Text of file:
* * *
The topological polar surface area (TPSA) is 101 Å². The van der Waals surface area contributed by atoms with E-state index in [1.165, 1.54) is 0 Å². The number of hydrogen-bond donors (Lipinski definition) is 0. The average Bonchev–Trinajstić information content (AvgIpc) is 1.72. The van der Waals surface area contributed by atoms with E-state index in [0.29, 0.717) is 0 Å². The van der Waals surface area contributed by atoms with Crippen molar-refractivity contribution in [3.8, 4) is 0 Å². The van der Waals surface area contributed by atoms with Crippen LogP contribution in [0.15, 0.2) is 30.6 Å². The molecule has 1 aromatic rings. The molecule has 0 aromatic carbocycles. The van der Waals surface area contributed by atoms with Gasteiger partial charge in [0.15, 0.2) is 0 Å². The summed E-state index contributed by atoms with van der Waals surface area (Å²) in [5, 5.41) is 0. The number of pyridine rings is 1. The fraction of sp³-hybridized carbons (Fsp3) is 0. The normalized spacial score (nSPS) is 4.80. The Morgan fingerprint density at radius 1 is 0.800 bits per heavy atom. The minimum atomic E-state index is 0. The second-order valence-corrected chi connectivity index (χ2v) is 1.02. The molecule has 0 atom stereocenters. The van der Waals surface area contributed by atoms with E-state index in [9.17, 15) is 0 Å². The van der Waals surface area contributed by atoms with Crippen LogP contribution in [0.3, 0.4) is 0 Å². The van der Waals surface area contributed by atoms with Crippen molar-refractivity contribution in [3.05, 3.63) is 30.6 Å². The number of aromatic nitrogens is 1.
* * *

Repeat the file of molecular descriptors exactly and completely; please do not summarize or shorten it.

The topological polar surface area (TPSA) is 101 Å². The van der Waals surface area contributed by atoms with E-state index in [1.165, 1.54) is 0 Å². The number of hydrogen-bond donors (Lipinski definition) is 0. The average Bonchev–Trinajstić information content (AvgIpc) is 1.72. The van der Waals surface area contributed by atoms with E-state index in [0.29, 0.717) is 0 Å². The van der Waals surface area contributed by atoms with Crippen molar-refractivity contribution in [3.8, 4) is 0 Å². The van der Waals surface area contributed by atoms with Crippen LogP contribution in [0.15, 0.2) is 30.6 Å². The molecule has 1 aromatic rings. The molecule has 0 aromatic carbocycles. The van der Waals surface area contributed by atoms with Gasteiger partial charge in [0.15, 0.2) is 0 Å². The summed E-state index contributed by atoms with van der Waals surface area (Å²) in [5, 5.41) is 0. The number of pyridine rings is 1. The fraction of sp³-hybridized carbons (Fsp3) is 0. The normalized spacial score (nSPS) is 4.80. The Morgan fingerprint density at radius 1 is 0.800 bits per heavy atom. The minimum atomic E-state index is 0. The second-order valence-corrected chi connectivity index (χ2v) is 1.02. The molecule has 0 atom stereocenters. The van der Waals surface area contributed by atoms with E-state index in [9.17, 15) is 0 Å². The van der Waals surface area contributed by atoms with Crippen LogP contribution in [0.3, 0.4) is 0 Å². The van der Waals surface area contributed by atoms with Crippen molar-refractivity contribution in [3.05, 3.63) is 30.6 Å². The number of aromatic nitrogens is 1.